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Research

10 Apr

Research is fun and will add texture and depth to your books. It can also one of the most frustrating aspects of writing. With the advent of the Internet the amount of information is overwhelming. No matter what topic you put in, jillions of websites pop up all eager to give you information. The problem is which ones are reliable and which ones are just someone’s ramblings? And are the best sites on the top? Or are they just the ones someone’s brother clicks on every half hour so they look as if they get a lot of traffic? It’s so hard to tell.

Here are some alternatives to the WWW.

People—get your information locally. There’re tons of local organizations and experts who know about everything from agriculture to zoologists. Remember someone you know probably knows someone who has the information you need.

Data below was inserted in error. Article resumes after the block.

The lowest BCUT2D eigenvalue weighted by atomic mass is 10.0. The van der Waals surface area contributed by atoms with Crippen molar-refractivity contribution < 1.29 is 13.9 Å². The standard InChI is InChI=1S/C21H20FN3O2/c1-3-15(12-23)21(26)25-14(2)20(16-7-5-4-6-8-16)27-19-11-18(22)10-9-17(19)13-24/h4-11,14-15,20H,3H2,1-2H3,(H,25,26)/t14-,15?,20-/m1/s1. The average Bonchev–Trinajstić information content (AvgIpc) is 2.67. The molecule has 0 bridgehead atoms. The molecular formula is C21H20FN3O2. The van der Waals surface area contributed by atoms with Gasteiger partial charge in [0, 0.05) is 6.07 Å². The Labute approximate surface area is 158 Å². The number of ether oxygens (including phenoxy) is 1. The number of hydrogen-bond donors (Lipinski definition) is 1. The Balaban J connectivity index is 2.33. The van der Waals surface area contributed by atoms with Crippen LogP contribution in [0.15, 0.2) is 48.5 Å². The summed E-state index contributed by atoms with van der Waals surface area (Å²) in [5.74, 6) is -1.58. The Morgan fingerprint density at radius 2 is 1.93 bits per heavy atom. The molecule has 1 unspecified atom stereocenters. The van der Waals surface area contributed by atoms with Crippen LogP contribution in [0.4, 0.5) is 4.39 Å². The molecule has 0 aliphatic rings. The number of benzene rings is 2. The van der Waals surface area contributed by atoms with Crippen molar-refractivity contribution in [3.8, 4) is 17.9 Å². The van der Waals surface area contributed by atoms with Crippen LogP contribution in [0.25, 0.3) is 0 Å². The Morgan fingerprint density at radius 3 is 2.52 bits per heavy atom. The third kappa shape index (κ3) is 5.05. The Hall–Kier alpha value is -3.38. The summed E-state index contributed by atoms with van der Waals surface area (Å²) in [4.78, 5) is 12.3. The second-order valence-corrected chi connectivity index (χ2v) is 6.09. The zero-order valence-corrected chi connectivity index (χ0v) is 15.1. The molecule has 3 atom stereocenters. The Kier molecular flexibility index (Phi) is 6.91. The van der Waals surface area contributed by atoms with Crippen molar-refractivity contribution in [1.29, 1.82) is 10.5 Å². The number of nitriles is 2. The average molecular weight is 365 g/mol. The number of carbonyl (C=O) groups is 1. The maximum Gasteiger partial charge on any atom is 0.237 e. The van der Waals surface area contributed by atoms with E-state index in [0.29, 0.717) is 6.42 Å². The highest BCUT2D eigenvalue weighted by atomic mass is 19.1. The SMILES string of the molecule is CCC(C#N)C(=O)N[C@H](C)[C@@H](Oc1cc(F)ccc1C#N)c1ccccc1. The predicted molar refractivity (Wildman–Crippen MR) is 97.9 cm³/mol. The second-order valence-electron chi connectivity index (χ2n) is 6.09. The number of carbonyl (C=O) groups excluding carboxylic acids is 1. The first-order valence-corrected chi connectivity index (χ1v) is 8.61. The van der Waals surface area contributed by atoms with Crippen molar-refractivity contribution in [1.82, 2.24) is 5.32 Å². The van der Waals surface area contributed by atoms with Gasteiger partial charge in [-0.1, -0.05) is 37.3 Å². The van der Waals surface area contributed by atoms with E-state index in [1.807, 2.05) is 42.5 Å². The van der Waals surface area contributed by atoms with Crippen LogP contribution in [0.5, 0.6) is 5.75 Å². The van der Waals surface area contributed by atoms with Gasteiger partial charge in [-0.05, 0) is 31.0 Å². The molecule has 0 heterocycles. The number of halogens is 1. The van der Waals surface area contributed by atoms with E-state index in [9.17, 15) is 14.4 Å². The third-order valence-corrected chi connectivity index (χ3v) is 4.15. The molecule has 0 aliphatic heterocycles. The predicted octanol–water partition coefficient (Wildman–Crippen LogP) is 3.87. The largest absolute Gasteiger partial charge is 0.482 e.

I’ve found that if you tell people you’re a writer and are trying to get the right information for your WIP, they’re eager to help.

Forge friendships with people in different walks of life. Since I’ve been writing, I’ve made friends with private detectives, gardeners, interior designers, police, lawyers, doctors, and on goes the list. They’re all helpful, fun, and have a unique outlook on topics.

Here are a few things to take into account when you meet with or contact someone.

Be courteous. Their time is valuable.

Be prepared. Have your questions ready and written down. The more prepared you are, the more professional you’ll look and the more information you’ll get.

Ask open-ended questions. People love to tell stories.

When your book gets published (always be optimistic), acknowledge your sources. Even go so far as to mail your source a book with a thank-you note. The next time you need information, they’ll be eager to help.

Printed material—Magazines are great. No matter what you write, someone probably has come up with a magazine for it.

I’m a book junkie. In my office, I have one whole wall—minus the window—in bookshelves. If you’re writing about a different time period try going to a used book store or an antique shop. The antique shop may not have a lot, but they may know someone who does. Which could lead you to a source. See people above.